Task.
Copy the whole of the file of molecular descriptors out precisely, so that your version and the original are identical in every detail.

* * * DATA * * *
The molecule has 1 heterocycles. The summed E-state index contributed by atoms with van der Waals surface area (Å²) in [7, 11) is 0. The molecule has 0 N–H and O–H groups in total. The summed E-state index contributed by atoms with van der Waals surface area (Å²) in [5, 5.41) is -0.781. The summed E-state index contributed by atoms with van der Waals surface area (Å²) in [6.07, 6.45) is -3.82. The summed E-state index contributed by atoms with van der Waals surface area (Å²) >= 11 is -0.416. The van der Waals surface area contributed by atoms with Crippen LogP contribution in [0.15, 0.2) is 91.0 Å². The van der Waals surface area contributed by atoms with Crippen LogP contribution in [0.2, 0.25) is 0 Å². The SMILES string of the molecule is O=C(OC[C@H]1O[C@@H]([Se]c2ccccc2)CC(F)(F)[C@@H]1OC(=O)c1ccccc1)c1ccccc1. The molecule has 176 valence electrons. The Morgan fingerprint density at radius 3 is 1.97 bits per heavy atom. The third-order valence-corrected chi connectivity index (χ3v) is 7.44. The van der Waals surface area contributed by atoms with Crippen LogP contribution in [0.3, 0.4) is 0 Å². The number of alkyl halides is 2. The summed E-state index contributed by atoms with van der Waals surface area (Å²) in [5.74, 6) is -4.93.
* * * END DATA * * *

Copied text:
The molecule has 1 heterocycles. The summed E-state index contributed by atoms with van der Waals surface area (Å²) in [7, 11) is 0. The molecule has 0 N–H and O–H groups in total. The summed E-state index contributed by atoms with van der Waals surface area (Å²) in [5, 5.41) is -0.781. The summed E-state index contributed by atoms with van der Waals surface area (Å²) in [6.07, 6.45) is -3.82. The summed E-state index contributed by atoms with van der Waals surface area (Å²) >= 11 is -0.416. The van der Waals surface area contributed by atoms with Crippen LogP contribution in [0.15, 0.2) is 91.0 Å². The van der Waals surface area contributed by atoms with Crippen LogP contribution in [0.2, 0.25) is 0 Å². The SMILES string of the molecule is O=C(OC[C@H]1O[C@@H]([Se]c2ccccc2)CC(F)(F)[C@@H]1OC(=O)c1ccccc1)c1ccccc1. The molecule has 176 valence electrons. The Morgan fingerprint density at radius 3 is 1.97 bits per heavy atom. The third-order valence-corrected chi connectivity index (χ3v) is 7.44. The van der Waals surface area contributed by atoms with Crippen LogP contribution in [0.3, 0.4) is 0 Å². The number of alkyl halides is 2. The summed E-state index contributed by atoms with van der Waals surface area (Å²) in [5.74, 6) is -4.93.